Athletic phenoms have it hard enough trying to live up to the hype and expectations they generate with their own skills. It becomes another kind of pressure entirely when they have to live up to the legacy of a famous name or family member.
The Muhammad Ali in this story is not actually related to the Muhammad Ali, but the 17-year-old amateur boxing star from Great Britain will no doubt draw extra sets of eyes to his progress in the ring since he shares a name with the most legendary figure in the sport.
Ali the teenager will fight in next month’s World Youth Championships in Bulgaria after winning the 52-kilogram (super-flyweight or junior-bantamweight depending on the sanctioning body) division title at the Three Nations qualifier in Scotland.
“I don’t say this about most lads but within another three years I think he will go pro,” Ali’s coach Mike Jelley told the Telegraph & Argus. “I don’t blame Ali if he does because I think he is good enough. He will be ready then.”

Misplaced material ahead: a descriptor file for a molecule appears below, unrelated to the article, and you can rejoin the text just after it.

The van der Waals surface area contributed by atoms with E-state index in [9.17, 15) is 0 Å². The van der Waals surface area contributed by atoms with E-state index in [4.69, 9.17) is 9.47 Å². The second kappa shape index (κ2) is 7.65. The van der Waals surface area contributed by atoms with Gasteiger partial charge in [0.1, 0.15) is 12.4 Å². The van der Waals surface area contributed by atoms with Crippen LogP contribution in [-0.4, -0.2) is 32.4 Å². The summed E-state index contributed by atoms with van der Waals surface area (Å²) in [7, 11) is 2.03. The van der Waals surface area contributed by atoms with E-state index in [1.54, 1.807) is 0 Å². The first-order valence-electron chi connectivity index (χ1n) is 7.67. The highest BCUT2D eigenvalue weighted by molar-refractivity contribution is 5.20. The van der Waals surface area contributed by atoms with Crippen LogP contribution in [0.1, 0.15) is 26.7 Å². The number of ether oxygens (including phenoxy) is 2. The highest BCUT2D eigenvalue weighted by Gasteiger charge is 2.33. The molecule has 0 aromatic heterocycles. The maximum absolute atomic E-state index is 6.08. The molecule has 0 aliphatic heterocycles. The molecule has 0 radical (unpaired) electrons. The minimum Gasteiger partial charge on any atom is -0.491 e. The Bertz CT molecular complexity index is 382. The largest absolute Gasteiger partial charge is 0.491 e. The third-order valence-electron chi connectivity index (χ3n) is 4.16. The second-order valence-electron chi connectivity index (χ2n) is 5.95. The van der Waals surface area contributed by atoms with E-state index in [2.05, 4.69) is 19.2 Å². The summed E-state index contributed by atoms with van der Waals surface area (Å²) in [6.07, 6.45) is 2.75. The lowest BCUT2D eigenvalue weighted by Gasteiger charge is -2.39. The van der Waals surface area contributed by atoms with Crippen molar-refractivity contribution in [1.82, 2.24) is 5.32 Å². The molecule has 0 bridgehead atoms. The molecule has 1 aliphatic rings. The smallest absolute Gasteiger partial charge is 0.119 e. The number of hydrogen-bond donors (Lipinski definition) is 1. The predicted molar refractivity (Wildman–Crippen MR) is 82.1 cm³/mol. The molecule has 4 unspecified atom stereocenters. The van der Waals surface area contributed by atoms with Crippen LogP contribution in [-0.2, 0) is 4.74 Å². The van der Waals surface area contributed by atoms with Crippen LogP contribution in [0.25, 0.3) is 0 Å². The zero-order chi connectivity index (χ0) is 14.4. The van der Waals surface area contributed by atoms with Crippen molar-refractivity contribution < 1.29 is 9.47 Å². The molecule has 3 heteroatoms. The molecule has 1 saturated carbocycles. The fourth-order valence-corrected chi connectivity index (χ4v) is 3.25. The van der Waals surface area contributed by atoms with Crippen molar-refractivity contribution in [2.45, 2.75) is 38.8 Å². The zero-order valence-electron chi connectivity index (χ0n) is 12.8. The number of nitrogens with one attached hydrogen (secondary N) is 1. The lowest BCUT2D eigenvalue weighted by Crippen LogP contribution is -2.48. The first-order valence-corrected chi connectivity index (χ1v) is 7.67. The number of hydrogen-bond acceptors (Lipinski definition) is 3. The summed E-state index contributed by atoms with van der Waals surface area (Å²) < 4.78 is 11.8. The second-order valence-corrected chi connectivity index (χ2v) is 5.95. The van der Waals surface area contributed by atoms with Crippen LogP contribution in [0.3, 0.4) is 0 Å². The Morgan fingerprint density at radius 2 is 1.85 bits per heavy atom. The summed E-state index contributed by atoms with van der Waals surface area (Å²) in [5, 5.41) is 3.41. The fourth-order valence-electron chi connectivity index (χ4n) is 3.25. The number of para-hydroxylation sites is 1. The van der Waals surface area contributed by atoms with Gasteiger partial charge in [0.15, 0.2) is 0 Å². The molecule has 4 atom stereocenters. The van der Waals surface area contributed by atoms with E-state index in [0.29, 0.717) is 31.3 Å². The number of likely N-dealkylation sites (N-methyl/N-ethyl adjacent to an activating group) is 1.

Jelley was former lightweight/welterweight world champion Amir Khan’s first coach.
At press time, the younger Ali boasts a 61-9 amateur record. He competed in last year’s World Youth Championships, losing in the first round to a Russian fighter who went on to win a gold medal.
The older Muhammad Ali’s amateur record has never truly been confirmed, but he is believed to have somewhere between 100 and 140 wins and only five to eight losses. Ali, previously known as Cassius Clay, won an Olympic gold medal and two AAU national championships at light-heavyweight amateur.
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